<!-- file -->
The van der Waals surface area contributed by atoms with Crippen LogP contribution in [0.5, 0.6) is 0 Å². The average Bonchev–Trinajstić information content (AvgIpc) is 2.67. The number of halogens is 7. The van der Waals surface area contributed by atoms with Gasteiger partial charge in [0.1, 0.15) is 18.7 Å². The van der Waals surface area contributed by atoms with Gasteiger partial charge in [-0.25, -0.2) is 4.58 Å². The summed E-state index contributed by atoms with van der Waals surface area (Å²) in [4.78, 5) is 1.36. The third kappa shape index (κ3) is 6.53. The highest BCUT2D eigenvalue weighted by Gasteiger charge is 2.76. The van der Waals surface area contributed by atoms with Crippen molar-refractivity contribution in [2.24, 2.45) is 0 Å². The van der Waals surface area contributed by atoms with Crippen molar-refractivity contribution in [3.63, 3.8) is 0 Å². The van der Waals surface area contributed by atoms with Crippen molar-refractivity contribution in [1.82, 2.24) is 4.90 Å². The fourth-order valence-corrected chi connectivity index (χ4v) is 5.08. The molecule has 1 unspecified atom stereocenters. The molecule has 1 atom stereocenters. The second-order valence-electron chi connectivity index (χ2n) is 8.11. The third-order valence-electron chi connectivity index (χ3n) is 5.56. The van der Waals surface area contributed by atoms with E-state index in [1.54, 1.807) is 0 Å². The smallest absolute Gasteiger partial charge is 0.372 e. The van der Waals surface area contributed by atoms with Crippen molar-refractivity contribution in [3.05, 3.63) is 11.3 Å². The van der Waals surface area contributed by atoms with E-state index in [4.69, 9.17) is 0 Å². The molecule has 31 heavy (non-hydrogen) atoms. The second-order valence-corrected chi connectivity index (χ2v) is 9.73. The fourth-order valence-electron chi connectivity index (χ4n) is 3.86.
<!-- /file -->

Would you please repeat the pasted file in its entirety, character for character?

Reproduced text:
The van der Waals surface area contributed by atoms with Crippen LogP contribution in [0.5, 0.6) is 0 Å². The average Bonchev–Trinajstić information content (AvgIpc) is 2.67. The number of halogens is 7. The van der Waals surface area contributed by atoms with Gasteiger partial charge in [0.1, 0.15) is 18.7 Å². The van der Waals surface area contributed by atoms with Gasteiger partial charge in [-0.25, -0.2) is 4.58 Å². The summed E-state index contributed by atoms with van der Waals surface area (Å²) in [4.78, 5) is 1.36. The third kappa shape index (κ3) is 6.53. The highest BCUT2D eigenvalue weighted by Gasteiger charge is 2.76. The van der Waals surface area contributed by atoms with Crippen molar-refractivity contribution in [2.24, 2.45) is 0 Å². The van der Waals surface area contributed by atoms with Crippen molar-refractivity contribution in [3.63, 3.8) is 0 Å². The van der Waals surface area contributed by atoms with Crippen molar-refractivity contribution in [1.82, 2.24) is 4.90 Å². The fourth-order valence-corrected chi connectivity index (χ4v) is 5.08. The molecule has 1 unspecified atom stereocenters. The molecule has 1 atom stereocenters. The second-order valence-electron chi connectivity index (χ2n) is 8.11. The third-order valence-electron chi connectivity index (χ3n) is 5.56. The van der Waals surface area contributed by atoms with E-state index in [1.54, 1.807) is 0 Å². The smallest absolute Gasteiger partial charge is 0.372 e. The van der Waals surface area contributed by atoms with Crippen molar-refractivity contribution in [3.05, 3.63) is 11.3 Å². The van der Waals surface area contributed by atoms with E-state index in [4.69, 9.17) is 0 Å². The molecule has 31 heavy (non-hydrogen) atoms. The second-order valence-corrected chi connectivity index (χ2v) is 9.73. The fourth-order valence-electron chi connectivity index (χ4n) is 3.86.